Red Sox beat Giants 5-4 to avoid sweep
BOSTON — A year after their record-setting, World Series championship season, the Boston Red Sox are looking for meaning wherever they can find it.
Long ago finished in the AL East race and on the verge of wild-card elimination as well, the defending champs managed to keep alive Eduardo Rodriguez's chances of a 20-win season, barely saving his 18th victory while beating the San Francisco Giants 5-4 on Thursday.
"There was a lot of talk about that," said manager Alex Cora, who led the team to 108 wins and the title in his first season on the bench. "We set the rotation for him to get as many wins as possible. If we didn't win this one, we probably make an adjustment but he's still got a shot."
After entering the season as the No. 5 starter behind ace Chris Sale, Cy Young winners David Price and Rick Porcello and World Series hero Nathan Eovaldi, Rodriguez (18-6) has established himself as Boston's best pitcher in an otherwise forgettable season.
He struck out 10 over six innings of two-hit ball, walking two and allowing one unearned run to reach 191 1/3 innings pitched and 199 strikeouts for the season — both career highs, by far. He is scheduled to start again on Tuesday against Texas and then again against the Orioles on the final day of the season.
"He's been a model of consistency," said Brandon Workman, who pitched into and out of a bases-loaded jam in the ninth for his 15th save. "He's close to 20 wins and he's close to 200 innings pitched. That's two good benchmarks for him to reach."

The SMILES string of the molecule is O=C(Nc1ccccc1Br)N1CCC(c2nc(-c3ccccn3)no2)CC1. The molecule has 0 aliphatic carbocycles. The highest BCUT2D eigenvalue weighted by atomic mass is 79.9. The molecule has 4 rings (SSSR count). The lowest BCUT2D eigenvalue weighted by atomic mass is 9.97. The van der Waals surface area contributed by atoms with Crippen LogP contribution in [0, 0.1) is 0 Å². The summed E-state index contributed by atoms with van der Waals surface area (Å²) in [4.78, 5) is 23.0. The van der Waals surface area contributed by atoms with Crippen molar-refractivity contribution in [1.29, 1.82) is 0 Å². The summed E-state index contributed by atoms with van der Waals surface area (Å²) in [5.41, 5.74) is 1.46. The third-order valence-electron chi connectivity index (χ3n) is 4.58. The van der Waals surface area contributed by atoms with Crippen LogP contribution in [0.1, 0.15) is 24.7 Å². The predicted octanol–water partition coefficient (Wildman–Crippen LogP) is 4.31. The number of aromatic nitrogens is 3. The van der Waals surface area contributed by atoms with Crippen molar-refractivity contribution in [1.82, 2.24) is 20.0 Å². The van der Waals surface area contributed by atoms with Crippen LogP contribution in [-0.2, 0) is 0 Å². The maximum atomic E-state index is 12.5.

Xander Bogaerts had a pair of RBI singles to drive in three runs, and Rafael Devers had two RBIs for Boston, which would be eliminated from the wild-card race with one more loss or Tampa Bay win.
Mike Yastrzemski, the grandson of Red Sox Hall of Famer Carl Yastrzemski, was supposed to get the day off "to take it all in," but manager Bruce Bochy sent him up as a pinch-hitter in the eighth. He singled and scored as the Giants cut a four-run deficit to 5-3.
He came up again in the ninth after Workman loaded the bases with nobody out, then struck out Brandon Crawford.
"I was hoping," Bochy said. "That would have been pretty nice if Yaz hit a gapper or something to win the game for us."
Yastrzemski struck out and then, after Kevin Pillar walked to make it a one-run game, Workman fanned Evan Longoria.
"It was really fun to have the best seat in the house for the game," Yastrzemski said. "As great of an environment as it was, there was some stress and some stuff that I wasn't used to. I learned how to deal with it. ... So that just kind of gives me a little more confidence."
Madison Bumgarner (9-9) lost in his first career start at Fenway Park, giving up five runs on nine hits and two walks in five innings while striking out seven. He allowed the first four Boston batters to reach safely and fell behind 2-1 after one inning, and 5-1 after two.
That was the last of the scoring until Pillar hit a two-run double off Marcus Walden in the eighth to make it 5-3. Matt Barnes came in and walked Longoria, then gave up Buster Posey's high chopper that handcuffed Devers at third to load the bases.